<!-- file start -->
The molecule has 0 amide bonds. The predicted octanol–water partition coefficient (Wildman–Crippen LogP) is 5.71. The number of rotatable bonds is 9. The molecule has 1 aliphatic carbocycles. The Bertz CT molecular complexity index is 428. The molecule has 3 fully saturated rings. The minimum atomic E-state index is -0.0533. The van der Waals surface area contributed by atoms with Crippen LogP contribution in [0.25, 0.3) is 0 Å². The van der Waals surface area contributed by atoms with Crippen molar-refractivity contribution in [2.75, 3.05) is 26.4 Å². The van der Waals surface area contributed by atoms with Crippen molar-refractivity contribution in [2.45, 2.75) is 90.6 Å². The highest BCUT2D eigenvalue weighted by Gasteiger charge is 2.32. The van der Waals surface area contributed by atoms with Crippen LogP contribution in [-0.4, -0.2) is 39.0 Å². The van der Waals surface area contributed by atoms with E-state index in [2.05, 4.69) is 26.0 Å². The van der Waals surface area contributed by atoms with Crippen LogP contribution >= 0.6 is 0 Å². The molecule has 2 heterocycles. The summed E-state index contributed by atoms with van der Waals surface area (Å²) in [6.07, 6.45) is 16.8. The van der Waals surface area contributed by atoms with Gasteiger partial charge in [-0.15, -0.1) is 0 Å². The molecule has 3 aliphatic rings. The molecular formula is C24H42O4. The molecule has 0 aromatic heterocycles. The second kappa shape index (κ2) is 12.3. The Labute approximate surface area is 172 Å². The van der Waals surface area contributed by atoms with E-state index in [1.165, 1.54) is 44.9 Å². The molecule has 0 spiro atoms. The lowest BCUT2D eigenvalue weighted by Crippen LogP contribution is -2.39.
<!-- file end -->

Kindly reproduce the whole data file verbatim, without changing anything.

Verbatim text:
The molecule has 0 amide bonds. The predicted octanol–water partition coefficient (Wildman–Crippen LogP) is 5.71. The number of rotatable bonds is 9. The molecule has 1 aliphatic carbocycles. The Bertz CT molecular complexity index is 428. The molecule has 3 fully saturated rings. The minimum atomic E-state index is -0.0533. The van der Waals surface area contributed by atoms with Crippen LogP contribution in [0.25, 0.3) is 0 Å². The van der Waals surface area contributed by atoms with Crippen molar-refractivity contribution in [2.75, 3.05) is 26.4 Å². The van der Waals surface area contributed by atoms with Crippen molar-refractivity contribution in [2.45, 2.75) is 90.6 Å². The highest BCUT2D eigenvalue weighted by Gasteiger charge is 2.32. The van der Waals surface area contributed by atoms with Crippen LogP contribution in [-0.4, -0.2) is 39.0 Å². The van der Waals surface area contributed by atoms with E-state index in [2.05, 4.69) is 26.0 Å². The van der Waals surface area contributed by atoms with Crippen LogP contribution >= 0.6 is 0 Å². The molecule has 2 heterocycles. The summed E-state index contributed by atoms with van der Waals surface area (Å²) in [6.07, 6.45) is 16.8. The van der Waals surface area contributed by atoms with Gasteiger partial charge in [-0.15, -0.1) is 0 Å². The molecule has 3 aliphatic rings. The molecular formula is C24H42O4. The molecule has 0 aromatic heterocycles. The second kappa shape index (κ2) is 12.3. The Labute approximate surface area is 172 Å². The van der Waals surface area contributed by atoms with E-state index in [1.165, 1.54) is 44.9 Å². The molecule has 0 spiro atoms. The lowest BCUT2D eigenvalue weighted by Crippen LogP contribution is -2.39.